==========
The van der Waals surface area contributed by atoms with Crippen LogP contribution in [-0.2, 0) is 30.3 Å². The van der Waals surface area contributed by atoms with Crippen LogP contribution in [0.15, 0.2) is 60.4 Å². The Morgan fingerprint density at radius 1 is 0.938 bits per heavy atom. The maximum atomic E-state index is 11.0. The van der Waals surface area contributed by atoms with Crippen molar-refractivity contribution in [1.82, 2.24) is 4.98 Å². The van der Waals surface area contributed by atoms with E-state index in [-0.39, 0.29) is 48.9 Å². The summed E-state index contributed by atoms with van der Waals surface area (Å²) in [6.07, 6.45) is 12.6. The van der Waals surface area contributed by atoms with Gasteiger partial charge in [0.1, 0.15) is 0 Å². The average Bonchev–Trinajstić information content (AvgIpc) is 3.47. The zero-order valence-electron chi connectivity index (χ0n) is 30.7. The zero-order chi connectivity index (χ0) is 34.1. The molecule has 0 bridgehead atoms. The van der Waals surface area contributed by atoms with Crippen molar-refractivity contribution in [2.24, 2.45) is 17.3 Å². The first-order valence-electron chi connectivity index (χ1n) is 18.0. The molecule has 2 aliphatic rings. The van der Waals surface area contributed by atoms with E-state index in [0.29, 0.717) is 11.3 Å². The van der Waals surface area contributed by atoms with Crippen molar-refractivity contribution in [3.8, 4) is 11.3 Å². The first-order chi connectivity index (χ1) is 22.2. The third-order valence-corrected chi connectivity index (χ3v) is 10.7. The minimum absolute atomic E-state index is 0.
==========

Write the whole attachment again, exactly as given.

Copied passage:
The van der Waals surface area contributed by atoms with Crippen LogP contribution in [-0.2, 0) is 30.3 Å². The van der Waals surface area contributed by atoms with Crippen LogP contribution in [0.15, 0.2) is 60.4 Å². The Morgan fingerprint density at radius 1 is 0.938 bits per heavy atom. The maximum atomic E-state index is 11.0. The van der Waals surface area contributed by atoms with Crippen molar-refractivity contribution in [1.82, 2.24) is 4.98 Å². The van der Waals surface area contributed by atoms with E-state index in [-0.39, 0.29) is 48.9 Å². The summed E-state index contributed by atoms with van der Waals surface area (Å²) in [6.07, 6.45) is 12.6. The van der Waals surface area contributed by atoms with Gasteiger partial charge in [0.1, 0.15) is 0 Å². The average Bonchev–Trinajstić information content (AvgIpc) is 3.47. The zero-order valence-electron chi connectivity index (χ0n) is 30.7. The zero-order chi connectivity index (χ0) is 34.1. The molecule has 0 bridgehead atoms. The van der Waals surface area contributed by atoms with Crippen molar-refractivity contribution in [2.24, 2.45) is 17.3 Å². The first-order valence-electron chi connectivity index (χ1n) is 18.0. The molecule has 2 aliphatic rings. The van der Waals surface area contributed by atoms with E-state index in [0.29, 0.717) is 11.3 Å². The van der Waals surface area contributed by atoms with Crippen molar-refractivity contribution in [3.8, 4) is 11.3 Å². The first-order chi connectivity index (χ1) is 22.2. The third-order valence-corrected chi connectivity index (χ3v) is 10.7. The minimum absolute atomic E-state index is 0.